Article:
Rev Dr William Trail or Trail DD FRSE MRIA LLD was an 18th/19th century Scots-born mathematician, remembered for his mathematical text books. For the majority of his life he served church duties in Northern Ireland.
Geometry is a branch of mathematics concerned with questions of shape, size, relative position of figures, and the properties of space. A mathematician who works in the field of geometry is called a geometer.
The Royal Society of Edinburgh is Scotland's national academy of science and letters. It is a registered charity, operating on a wholly independent and non-party-political basis and providing public benefit throughout Scotland. It was established in 1783. As of 2017, it has more than 1,660 Fellows.
In 1831 he was elected a Fellow of the Royal Society of Edinburgh his proposer being John Shoolbred.In April, 1833 he was elected a Fellow of the Royal Society.
Fellowship of the Royal Society is an award granted to individuals that the Royal Society of London judges to have made a 'substantial contribution to the improvement of natural knowledge, including mathematics, engineering science and medical science'.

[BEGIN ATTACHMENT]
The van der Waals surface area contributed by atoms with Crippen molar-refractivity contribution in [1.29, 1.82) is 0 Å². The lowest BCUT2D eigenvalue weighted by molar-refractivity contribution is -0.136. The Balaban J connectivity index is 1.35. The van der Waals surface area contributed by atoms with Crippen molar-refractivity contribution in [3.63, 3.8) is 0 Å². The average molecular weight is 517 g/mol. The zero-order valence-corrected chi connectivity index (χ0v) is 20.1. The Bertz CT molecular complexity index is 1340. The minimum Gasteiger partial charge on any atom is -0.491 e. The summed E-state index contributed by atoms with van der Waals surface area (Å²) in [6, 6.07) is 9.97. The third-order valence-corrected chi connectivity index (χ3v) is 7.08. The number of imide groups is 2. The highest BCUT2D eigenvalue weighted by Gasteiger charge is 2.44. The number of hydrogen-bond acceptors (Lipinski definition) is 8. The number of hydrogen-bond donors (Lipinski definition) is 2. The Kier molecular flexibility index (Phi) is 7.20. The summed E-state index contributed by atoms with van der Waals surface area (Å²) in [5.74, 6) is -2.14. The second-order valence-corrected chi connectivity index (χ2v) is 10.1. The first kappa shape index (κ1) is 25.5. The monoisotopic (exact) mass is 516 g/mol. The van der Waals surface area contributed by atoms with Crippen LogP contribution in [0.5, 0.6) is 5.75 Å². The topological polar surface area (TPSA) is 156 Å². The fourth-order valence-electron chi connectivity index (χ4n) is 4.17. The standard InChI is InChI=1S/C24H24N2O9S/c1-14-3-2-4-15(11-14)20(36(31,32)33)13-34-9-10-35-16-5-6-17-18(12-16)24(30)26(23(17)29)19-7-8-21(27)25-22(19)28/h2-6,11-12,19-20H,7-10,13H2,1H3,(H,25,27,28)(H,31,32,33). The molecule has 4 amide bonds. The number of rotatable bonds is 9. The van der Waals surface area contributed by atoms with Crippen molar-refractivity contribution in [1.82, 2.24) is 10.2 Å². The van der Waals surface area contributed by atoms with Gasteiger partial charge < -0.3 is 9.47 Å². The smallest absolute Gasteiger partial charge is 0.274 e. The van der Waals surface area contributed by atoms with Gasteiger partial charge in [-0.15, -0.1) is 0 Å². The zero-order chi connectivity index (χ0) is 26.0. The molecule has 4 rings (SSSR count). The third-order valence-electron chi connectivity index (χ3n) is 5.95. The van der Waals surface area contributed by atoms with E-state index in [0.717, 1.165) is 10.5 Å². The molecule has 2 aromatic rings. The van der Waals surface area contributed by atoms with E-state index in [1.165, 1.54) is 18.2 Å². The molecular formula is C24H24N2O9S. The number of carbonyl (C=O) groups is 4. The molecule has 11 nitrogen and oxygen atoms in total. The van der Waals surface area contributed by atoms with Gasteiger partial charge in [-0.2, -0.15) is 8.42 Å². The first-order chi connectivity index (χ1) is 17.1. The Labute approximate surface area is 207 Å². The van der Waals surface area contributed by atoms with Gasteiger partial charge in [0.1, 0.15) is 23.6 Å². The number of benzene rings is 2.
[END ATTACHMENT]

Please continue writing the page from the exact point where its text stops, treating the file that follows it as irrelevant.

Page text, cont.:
In 1834, he was appointed one of the mathematical masters in the Royal Military Academy at Woolwich. Among the numerous subjects that engaged his attention were researches on the properties of the trapezium, Pascal's hexagramme mystique, Brianchon's theorem, symmetrical properties of plane triangles, and researches into the geometry of three dimensions. His new system of spherical geometry preserves his name in the list of well-known mathematicians.